I opened up the queso ahumado today. When opening the vacuum package, there was a strong waft of smoke. However, eaten cold the cheese tasted less smokey and less salty than I remember it broiled from the tapas bars in Las Palmas. Flavour was quite mild, and a little acidic.

    We've got friends coming over for tapas on the weekend to help eat our stash of cheese and charcuterie. I will try broiling the queso ahumado with a little bit of date molasses. I actually think any salty cheese that melts well (ie cheddar) would work for this tapas dish that combines melted cheese with a dash of something sweet.
  • springlering62
    springlering62 Posts: 5,126 Member
    edited March 1
    Halloumi.

    One of best meals I ever had was in a Lebanese restaurant in London. I ordered a halloumi salad having no idea what halloumi was, and it came with a huge plank of grilled halloumi on top of a green salad. It was so amazing, we went back two more times for the same dish and it wasn’t til the third trip that the waitress told me it was cheese. I thought it was some kind of fowl.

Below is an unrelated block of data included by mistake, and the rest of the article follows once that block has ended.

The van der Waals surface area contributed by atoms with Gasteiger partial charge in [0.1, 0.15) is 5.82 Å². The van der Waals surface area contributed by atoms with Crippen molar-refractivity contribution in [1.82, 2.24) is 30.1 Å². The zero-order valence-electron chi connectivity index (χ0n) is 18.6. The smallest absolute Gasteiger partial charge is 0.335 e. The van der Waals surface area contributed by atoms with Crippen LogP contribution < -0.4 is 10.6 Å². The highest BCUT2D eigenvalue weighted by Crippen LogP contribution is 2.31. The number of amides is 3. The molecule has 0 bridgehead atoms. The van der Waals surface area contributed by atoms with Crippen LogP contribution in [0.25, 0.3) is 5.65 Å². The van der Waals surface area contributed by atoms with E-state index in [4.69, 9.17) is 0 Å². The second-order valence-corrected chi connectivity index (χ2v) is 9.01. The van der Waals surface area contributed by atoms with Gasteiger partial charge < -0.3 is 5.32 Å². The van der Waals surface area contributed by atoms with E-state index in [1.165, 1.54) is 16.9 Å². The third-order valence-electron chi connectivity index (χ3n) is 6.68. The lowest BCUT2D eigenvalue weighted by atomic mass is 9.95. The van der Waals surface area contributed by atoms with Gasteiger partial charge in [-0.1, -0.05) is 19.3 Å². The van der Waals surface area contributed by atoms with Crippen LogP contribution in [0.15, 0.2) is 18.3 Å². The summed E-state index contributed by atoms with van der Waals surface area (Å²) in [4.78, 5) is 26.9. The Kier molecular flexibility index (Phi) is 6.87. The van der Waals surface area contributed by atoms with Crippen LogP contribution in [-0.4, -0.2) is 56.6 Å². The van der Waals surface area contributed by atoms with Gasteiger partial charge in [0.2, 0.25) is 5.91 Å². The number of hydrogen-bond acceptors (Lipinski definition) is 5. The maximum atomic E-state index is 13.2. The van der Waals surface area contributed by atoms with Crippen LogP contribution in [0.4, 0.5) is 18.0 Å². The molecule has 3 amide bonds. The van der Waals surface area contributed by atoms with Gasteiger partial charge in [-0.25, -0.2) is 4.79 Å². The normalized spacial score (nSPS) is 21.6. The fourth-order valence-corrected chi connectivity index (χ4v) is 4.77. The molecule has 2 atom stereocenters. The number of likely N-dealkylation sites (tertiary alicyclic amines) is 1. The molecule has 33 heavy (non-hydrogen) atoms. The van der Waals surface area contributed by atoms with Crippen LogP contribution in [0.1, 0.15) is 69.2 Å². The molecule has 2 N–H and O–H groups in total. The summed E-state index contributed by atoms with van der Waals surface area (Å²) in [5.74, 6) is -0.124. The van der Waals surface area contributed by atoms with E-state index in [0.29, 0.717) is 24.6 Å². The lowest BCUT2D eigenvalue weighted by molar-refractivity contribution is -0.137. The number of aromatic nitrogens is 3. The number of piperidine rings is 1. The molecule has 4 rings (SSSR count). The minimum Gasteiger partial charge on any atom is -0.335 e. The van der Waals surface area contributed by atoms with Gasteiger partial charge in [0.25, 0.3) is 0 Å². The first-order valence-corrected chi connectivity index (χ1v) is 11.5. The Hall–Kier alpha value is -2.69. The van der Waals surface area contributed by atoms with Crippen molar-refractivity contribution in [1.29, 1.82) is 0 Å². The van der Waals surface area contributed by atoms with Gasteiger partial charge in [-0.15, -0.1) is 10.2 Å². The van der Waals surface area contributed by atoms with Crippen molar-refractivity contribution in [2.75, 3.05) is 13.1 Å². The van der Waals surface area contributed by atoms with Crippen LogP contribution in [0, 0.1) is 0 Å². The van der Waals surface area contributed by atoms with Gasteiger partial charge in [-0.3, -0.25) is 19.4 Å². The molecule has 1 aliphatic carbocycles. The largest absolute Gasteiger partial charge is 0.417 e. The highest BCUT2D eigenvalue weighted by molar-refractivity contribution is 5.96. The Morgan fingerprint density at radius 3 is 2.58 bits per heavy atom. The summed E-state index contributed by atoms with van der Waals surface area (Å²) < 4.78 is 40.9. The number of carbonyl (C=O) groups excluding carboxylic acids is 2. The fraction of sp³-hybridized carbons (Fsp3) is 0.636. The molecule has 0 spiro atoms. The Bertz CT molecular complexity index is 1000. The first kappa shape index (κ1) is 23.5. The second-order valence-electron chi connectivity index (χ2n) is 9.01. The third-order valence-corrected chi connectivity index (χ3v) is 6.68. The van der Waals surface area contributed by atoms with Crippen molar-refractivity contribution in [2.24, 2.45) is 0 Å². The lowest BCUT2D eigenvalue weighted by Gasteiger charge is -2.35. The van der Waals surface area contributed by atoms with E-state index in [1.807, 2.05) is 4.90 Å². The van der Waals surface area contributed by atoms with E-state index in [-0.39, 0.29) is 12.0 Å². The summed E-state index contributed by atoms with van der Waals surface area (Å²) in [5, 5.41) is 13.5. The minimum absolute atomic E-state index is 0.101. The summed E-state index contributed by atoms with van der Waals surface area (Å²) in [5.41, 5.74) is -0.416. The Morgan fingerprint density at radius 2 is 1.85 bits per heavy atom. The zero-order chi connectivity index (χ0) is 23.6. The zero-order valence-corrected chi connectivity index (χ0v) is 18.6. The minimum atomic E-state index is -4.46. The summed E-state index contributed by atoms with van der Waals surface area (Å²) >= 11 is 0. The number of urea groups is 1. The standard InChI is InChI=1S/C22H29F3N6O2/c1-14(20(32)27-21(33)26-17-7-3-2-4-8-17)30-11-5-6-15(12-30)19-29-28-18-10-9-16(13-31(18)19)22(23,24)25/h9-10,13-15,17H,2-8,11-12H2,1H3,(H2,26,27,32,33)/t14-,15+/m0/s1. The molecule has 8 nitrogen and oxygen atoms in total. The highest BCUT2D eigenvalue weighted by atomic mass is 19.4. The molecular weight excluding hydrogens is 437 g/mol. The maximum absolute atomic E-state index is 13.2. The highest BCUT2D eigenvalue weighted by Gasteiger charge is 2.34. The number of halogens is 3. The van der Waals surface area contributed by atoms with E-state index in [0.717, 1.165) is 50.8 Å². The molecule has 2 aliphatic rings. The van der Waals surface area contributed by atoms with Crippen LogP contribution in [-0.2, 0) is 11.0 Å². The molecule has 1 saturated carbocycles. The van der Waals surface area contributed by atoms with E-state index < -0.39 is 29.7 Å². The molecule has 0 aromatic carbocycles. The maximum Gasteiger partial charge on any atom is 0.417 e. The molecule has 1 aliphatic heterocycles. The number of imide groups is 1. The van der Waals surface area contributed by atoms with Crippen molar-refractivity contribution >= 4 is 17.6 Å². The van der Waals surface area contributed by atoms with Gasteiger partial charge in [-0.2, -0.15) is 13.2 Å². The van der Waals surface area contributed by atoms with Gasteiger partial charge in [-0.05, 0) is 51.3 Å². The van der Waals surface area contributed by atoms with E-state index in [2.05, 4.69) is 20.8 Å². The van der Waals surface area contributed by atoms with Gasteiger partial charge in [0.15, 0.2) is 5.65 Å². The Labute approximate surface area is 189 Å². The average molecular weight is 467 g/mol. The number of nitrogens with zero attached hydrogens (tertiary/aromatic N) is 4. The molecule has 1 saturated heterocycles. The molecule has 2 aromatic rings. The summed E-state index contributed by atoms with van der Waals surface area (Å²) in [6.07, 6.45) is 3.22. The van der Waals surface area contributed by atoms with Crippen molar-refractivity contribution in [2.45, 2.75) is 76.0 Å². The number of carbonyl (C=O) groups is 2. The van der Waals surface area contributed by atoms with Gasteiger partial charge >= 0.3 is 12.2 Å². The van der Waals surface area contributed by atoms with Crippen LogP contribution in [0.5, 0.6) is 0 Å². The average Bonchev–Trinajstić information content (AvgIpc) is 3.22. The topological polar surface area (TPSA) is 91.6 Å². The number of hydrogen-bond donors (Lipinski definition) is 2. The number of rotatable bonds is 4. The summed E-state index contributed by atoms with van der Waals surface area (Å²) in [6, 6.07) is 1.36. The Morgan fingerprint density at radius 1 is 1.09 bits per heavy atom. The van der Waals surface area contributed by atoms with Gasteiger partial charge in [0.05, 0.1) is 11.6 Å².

Best mac and cheese ever was made from a wheel of Edam I got at Albert Heijn and brought back home in my luggage. It wasn’t even expensive stuff. Just Dutch. ‘Nuff said.
  • AnnPT77
    AnnPT77 Posts: 24,773 Member
    Halloumi.

    One of best meals I ever had was in a Lebanese restaurant in London. I ordered a halloumi salad having no idea what halloumi was, and it came with a huge plank of grilled halloumi on top of a green salad. It was so amazing, we went back two more times for the same dish and it wasn’t til the third trip that the waitress told me it was cheese. I thought it was some kind of fowl.